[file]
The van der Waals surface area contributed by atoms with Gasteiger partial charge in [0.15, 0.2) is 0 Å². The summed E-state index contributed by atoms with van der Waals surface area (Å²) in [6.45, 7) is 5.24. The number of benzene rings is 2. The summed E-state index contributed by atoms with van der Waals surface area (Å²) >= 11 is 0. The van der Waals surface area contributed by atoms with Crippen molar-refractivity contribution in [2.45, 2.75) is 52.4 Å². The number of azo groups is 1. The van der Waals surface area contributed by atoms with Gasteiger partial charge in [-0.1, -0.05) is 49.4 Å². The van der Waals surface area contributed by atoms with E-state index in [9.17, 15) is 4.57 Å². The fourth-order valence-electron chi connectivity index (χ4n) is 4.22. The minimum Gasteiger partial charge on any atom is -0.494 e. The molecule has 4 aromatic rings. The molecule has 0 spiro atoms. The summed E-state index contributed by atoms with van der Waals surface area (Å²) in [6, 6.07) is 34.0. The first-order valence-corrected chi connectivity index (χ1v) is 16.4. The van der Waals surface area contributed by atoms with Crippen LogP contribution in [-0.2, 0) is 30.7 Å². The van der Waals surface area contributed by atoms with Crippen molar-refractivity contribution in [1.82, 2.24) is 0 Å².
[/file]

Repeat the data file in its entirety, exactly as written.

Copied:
The van der Waals surface area contributed by atoms with Gasteiger partial charge in [0.15, 0.2) is 0 Å². The summed E-state index contributed by atoms with van der Waals surface area (Å²) in [6.45, 7) is 5.24. The number of benzene rings is 2. The summed E-state index contributed by atoms with van der Waals surface area (Å²) >= 11 is 0. The van der Waals surface area contributed by atoms with Crippen molar-refractivity contribution in [2.45, 2.75) is 52.4 Å². The number of azo groups is 1. The van der Waals surface area contributed by atoms with Gasteiger partial charge in [-0.1, -0.05) is 49.4 Å². The van der Waals surface area contributed by atoms with E-state index in [9.17, 15) is 4.57 Å². The fourth-order valence-electron chi connectivity index (χ4n) is 4.22. The minimum Gasteiger partial charge on any atom is -0.494 e. The molecule has 4 aromatic rings. The molecule has 0 spiro atoms. The summed E-state index contributed by atoms with van der Waals surface area (Å²) in [6, 6.07) is 34.0. The first-order valence-corrected chi connectivity index (χ1v) is 16.4. The van der Waals surface area contributed by atoms with Crippen LogP contribution in [-0.2, 0) is 30.7 Å². The van der Waals surface area contributed by atoms with Crippen molar-refractivity contribution in [1.82, 2.24) is 0 Å².